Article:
6 Companies You Didn’t Know Have Female CEOs

Elon Musk, Jeff Bezos, Mark Zuckerberg, Tim Cook — these are names of CEOs that are commonly heard on the news that are synonymous with power and prominence, but they are all men. In fact, Forbes’ list of the top ten most powerful CEOs of 2018 were all men. It can be easy to feel like corporate America is a boy’s club, and with the 2018 Fortune 500 list having only 24 companies with female CEOs, you’re not entirely wrong. The number of female chief executive officers spiked in 2017 with 32 of the Fortune 500 CEOs being women; however, that number has started to decline. This is just all the more reason to champion our current female leaders for the hard work and fight they have put up to get (and stay) where they are, especially since female CEOs are 45% more likely to be fired than their male counterparts. Without further ado, let's give it up for the women who are killing the game and running some of the biggest companies in the country.  


1. Adena Friedman - Nasdaq, Inc.

Located in NYC, the Nasdaq Stock Market is the second largest stock exchange in the world (behind the NYSE). Adena became the President and CEO in 2017 and is currently a member on the Board of Directors. Her 20+ years of experience in the industry has shaped Nasdaq’s strategy and brought operations to new frontiers. Adena graduated from Williams College and later the Vanderbilt University Owen Graduate School of Management.


2. Mary T. Barra - General Motors Company (GM)

GM is a leading automobile manufacturing corporation responsible for brands such as Chevrolet, GMC, and Cadillac. Mary has been the CEO of GM since 2014 and Chairman of the Board of Directors since 2016. Approaching 40 years with GM, Mary started out as a co-op student while in college at Kettering University and worked her way up. She now leads the company with the mindset of putting the customer at the center of all company operations. 


3. Marillyn A. Hewson - Lockheed Martin Corporation

Lockheed Martin is an aerospace and defense technology company that has averaged 51 billion dollars of revenue annually in recent years. Marillyn was appointed as CEO back in 2013 after starting out as an industrial engineer with the company 35 years ago. She attended the University of Alabama and went on to graduate from Harvard Business School and the Columbia Business School. 


4. Virginia M. Rometty - International Business Machines (IBM) Corporation

IBM is a huge American computer hardware/information technology company. Virginia (Ginni) became CEO in January of 2012 after being with the company since 1981 and has since led the company into emerging tech eras such as AI and cybersecurity. She has also extended parental leave and implemented programs that make it easier and encourage women to return to the workforce post childbirth. Ginni obtained her BS degree in computer science and electrical engineering from Northwestern University, and she also holds an honorary degree from Rensselaer Polytechnic Institute.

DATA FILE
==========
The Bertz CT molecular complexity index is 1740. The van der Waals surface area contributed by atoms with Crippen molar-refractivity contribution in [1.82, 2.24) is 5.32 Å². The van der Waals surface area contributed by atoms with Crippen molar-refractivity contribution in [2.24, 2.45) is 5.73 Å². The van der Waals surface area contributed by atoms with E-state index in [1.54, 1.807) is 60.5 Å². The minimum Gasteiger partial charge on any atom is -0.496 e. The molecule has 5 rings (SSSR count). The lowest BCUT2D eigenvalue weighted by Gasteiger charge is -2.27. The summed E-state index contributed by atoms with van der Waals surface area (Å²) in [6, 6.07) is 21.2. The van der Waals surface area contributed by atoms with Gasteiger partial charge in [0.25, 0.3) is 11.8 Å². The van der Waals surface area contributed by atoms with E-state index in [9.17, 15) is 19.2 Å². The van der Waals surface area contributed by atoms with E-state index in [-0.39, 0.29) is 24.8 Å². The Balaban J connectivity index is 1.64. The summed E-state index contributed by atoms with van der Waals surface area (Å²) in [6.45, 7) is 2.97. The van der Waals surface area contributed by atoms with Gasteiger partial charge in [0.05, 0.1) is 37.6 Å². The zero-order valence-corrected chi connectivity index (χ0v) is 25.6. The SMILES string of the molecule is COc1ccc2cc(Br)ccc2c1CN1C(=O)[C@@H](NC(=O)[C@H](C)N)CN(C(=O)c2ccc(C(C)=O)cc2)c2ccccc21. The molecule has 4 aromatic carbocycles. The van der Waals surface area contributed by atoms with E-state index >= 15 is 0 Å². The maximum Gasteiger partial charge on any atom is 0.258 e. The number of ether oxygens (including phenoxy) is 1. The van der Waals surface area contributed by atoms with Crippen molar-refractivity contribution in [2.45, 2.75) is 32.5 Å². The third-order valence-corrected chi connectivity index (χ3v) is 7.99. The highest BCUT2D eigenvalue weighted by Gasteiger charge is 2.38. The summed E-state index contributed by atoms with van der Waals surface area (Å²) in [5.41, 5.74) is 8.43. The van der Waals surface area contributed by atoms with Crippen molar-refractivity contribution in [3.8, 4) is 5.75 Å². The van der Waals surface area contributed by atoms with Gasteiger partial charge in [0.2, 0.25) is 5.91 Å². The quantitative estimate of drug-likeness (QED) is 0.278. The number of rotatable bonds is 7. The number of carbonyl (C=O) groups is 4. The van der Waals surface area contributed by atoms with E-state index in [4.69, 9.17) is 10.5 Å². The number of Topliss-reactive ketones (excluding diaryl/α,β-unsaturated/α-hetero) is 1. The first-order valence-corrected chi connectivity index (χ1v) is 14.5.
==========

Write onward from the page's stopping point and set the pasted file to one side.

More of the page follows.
5. Michele Buck - Hershey Company

Your next chocolate indulgence just got that much sweeter. Michele has been the CEO of Hershey since December 2016, following her 11 years experience in Hershey operations and an additional 17 previous years working at Kraft/Nabisco. She graduated from Shippensburg University and later got her MBA from UNC-Chapel Hill. 


6. Tricia Griffith, The Progressive Corporation

Flo isn’t the only prominent woman at Progressive. Tricia was appointed President and CEO and elected to the Board of Directors in 2016 after starting with the company as a claims representative back in 1988. Tricia graduated from Illinois State University and later the Wharton School of Business.


All of these women started where we are currently, young collegiate women just trying to make it through finals. However, they set their minds to their goals, worked hard for a long time, never lost sight of their aspirations and ended up shaping the futures of their companies and industries. These women have paved the way for future generations of female corporate leaders because, in order to get more women in charge, someone has to be the first. Did I mention that several of these women are also mothers? Now that’s what I call a boss babe. I don't know about you, but these driven and intelligent women just became some of my newest #WCWs.